The chemical reactions to produce the insoluble phosphates may be effected almost instantaneously. Yet, under some circumstances, it may be desired to hold the reactive chemical with the soluble phosphate material for a comparatively long period of time to make sure that the reaction has gone to completion or that the insoluble product is in desired form to be separated from the accompanying liquid. The reaction may take place in as little as 1/10 of a second or less or as long as five hours but generally will be complete within from one second to one hour. Under such conditions, the flow rate of the wash water may be comparatively great, e.g., from 1 to 100 gallons per minute, usually from 10 to 40 p.p.m. Such a flow rate may create a vacuum in the aspiration tube of about 3 inches to 2 feet of water and cause a flow through such tube, which may be restricted to adjust the flow rate, such that the contents of the container of treating chemical will be admixed with the waste water during all of the time of passing of the waste water through the Venturi. Such period will usually be from about 20 seconds to three minutes and will generally be about a minute or two.
The phosphate produced, including polyphosphate or similar compound, will be of a solubility such that most of it will be undissolved in the quantity of wash water employed. Under usual operations at least 75% of the soluble phosphate present in the waste water will be removable as insoluble phosphate and under ideal conditions this may be 90% or more, up to almost 100%. The solubility of the phosphate will preferably be such that less than 10, preferably less than 5 parts per million of phosphorus will be present as soluble phosphate or similar compound in the wash water being discharged. To obtain the best quality of water being discharged, pH adjustment of the wash water may be effected, if necessary or desirable, usually by addition of a non-phosphate buffering agent or an acid or base to the treating chemical solution, so that the pH is in the range of 5 to 12. For precipitation of aluminum phosphates by the treatment of waters containing sodium tripolyphosphate, it is preferred that the pH should be in the range of 5 to 8 and for the precipitation of calcium phosphates this may be from 8 to 12. Fortunately, because most built synthetic organic laundry detergents make solution of pH's of about 8 to 10.7 at washing concentrations and the treating chemicals may help to adjust pH's, little additional pH control is necessary, but with other preparations, such as dishwashing compounds, acid or acid side buffers, e.g., citric acid, sodium acetate, may be employed to lower the very high pH's of such solutions. The temperature at which treatment is effected may be automatically controlled by heat exchanger means but will usually be that at which the wash water is discharged or to which it is cooled during holding in a tank or tub. Generally, useful phosphate removal is obtained at 10° to 90° C., preferably 15 to 80° C. and most usually at 20 to 65° C.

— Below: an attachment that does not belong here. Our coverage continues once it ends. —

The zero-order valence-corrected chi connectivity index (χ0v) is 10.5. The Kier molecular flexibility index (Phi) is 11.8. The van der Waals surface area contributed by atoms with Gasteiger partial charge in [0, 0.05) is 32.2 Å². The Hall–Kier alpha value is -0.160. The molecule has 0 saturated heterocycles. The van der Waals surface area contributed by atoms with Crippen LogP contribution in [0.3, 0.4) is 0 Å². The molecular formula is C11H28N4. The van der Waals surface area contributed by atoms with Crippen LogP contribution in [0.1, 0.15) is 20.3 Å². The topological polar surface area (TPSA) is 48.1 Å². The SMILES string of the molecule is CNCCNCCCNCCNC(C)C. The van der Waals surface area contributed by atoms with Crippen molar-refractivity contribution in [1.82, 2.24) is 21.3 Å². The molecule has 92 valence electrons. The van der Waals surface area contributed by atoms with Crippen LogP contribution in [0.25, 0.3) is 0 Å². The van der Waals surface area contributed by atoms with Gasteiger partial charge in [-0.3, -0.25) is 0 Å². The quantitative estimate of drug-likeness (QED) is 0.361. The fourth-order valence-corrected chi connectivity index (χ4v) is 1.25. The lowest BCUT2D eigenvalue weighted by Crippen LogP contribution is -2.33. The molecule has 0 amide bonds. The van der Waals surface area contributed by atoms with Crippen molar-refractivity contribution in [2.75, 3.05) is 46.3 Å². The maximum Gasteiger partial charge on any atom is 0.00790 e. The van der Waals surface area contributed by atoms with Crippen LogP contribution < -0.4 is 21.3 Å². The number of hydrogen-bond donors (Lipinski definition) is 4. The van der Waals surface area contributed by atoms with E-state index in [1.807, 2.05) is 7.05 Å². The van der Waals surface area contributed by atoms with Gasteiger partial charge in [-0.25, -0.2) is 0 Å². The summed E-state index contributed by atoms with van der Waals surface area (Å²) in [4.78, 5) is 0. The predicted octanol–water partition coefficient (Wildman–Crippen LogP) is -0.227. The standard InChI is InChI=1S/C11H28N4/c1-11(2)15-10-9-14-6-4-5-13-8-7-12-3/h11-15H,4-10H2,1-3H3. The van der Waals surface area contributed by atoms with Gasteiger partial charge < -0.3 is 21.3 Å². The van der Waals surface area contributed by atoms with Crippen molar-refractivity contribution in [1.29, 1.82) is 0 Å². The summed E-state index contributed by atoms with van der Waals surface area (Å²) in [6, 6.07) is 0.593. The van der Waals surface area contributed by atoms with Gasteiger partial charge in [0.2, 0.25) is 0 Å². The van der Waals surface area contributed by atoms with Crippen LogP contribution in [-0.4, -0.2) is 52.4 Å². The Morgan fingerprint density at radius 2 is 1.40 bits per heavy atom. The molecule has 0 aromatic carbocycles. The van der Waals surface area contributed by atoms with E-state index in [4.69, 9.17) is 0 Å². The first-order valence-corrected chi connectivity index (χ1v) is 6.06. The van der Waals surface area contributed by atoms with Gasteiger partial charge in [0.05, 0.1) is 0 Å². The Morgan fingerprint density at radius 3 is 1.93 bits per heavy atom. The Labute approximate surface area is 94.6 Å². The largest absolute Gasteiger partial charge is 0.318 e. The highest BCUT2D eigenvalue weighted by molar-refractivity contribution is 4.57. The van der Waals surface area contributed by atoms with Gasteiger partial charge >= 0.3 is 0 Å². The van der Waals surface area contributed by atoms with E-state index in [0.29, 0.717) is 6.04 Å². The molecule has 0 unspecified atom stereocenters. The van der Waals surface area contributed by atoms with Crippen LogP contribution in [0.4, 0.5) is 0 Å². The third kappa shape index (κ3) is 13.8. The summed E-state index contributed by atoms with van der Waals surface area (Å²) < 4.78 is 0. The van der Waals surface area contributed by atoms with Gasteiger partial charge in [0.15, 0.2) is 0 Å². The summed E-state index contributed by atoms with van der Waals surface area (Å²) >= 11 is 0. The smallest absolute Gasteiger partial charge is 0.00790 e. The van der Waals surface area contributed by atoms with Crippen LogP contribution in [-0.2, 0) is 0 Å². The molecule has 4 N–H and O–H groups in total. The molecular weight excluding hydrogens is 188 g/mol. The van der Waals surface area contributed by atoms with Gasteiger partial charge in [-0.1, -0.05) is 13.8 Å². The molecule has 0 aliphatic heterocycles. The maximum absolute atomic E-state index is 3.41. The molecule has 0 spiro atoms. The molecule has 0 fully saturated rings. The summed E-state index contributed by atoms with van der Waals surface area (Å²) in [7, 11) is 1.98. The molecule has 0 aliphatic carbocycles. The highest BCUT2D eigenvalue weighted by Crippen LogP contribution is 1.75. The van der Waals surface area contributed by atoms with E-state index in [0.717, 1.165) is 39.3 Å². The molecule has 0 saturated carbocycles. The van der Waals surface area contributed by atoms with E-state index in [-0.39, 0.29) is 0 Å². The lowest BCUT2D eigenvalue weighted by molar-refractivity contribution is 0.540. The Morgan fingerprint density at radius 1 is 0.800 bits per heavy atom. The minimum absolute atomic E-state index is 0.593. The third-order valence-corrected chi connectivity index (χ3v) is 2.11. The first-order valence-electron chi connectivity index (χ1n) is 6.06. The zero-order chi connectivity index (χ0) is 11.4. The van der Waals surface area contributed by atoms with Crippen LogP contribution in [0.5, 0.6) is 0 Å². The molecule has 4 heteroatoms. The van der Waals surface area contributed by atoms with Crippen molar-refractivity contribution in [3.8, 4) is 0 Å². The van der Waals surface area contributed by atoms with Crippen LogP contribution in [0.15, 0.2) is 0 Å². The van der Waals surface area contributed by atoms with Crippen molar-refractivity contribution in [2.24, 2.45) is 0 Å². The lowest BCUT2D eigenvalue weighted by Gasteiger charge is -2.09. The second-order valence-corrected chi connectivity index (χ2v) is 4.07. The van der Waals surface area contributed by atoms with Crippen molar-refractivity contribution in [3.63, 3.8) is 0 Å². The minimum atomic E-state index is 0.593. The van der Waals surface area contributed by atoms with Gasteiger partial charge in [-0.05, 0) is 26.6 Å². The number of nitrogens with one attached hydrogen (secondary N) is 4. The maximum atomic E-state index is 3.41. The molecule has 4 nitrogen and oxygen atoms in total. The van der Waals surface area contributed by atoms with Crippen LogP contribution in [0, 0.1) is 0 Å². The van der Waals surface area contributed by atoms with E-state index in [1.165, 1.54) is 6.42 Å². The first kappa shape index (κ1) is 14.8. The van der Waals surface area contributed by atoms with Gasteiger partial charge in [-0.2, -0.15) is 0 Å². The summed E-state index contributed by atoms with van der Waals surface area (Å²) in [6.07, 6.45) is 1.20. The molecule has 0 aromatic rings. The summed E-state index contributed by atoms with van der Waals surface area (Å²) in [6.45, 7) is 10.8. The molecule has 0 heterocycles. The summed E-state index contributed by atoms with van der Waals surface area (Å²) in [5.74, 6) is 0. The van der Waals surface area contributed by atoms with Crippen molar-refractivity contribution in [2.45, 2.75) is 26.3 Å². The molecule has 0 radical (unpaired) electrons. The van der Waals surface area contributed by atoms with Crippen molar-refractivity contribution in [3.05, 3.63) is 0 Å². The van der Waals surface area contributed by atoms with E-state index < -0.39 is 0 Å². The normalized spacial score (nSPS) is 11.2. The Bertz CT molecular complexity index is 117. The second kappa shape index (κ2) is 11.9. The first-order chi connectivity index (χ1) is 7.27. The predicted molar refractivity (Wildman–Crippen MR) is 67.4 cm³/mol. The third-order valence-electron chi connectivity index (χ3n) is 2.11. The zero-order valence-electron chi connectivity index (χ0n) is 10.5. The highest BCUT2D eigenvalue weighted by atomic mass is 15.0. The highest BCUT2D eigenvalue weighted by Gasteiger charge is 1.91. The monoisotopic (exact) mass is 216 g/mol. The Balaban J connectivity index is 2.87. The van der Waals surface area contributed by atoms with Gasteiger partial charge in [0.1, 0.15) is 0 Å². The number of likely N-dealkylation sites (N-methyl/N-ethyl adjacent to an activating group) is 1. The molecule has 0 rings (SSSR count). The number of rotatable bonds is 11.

Concentrations of reactant chemicals are of importance to obtain best phosphate removal. In the washing machine the phosphates are present in an excess with respect to water hardness ions and do not precipitate out objectionably. With the present treatments enough additional "hardness" is added to reverse the excess relationship and remove the phosphates. For example, if 15 gallons of wash water contain 150 p.p.m. of hardness, as CaCO3, and 1 cup of 35% Na5 P3 O10 built synthetic organic detergent, there are present about 9 grams of hardness, as CaCO3 and 35 grams of Na5 P3 O10. After addition of about 1 pint of a 40% CaCl2 solution by the treating accessory the final waste wash water contains about 200 grams equivalent of CaCO3, a substantial excess. If calcium hydroxide is used much of the excess may be filtered out with the phosphate, resulting in little material added to the waste water discharged. However, even if soluble salts are used and the excess is not removed the treating chemical discharged to the sewer may be useful because it can help to decrease the amount of additives needed at a sewage treatment plant.
The operation of the invention and the various advantages thereof are considered to be clear from the foregoing description and the following illustrative examples. All parts are by weight and all temperatures are in °C. unless otherwise indicated.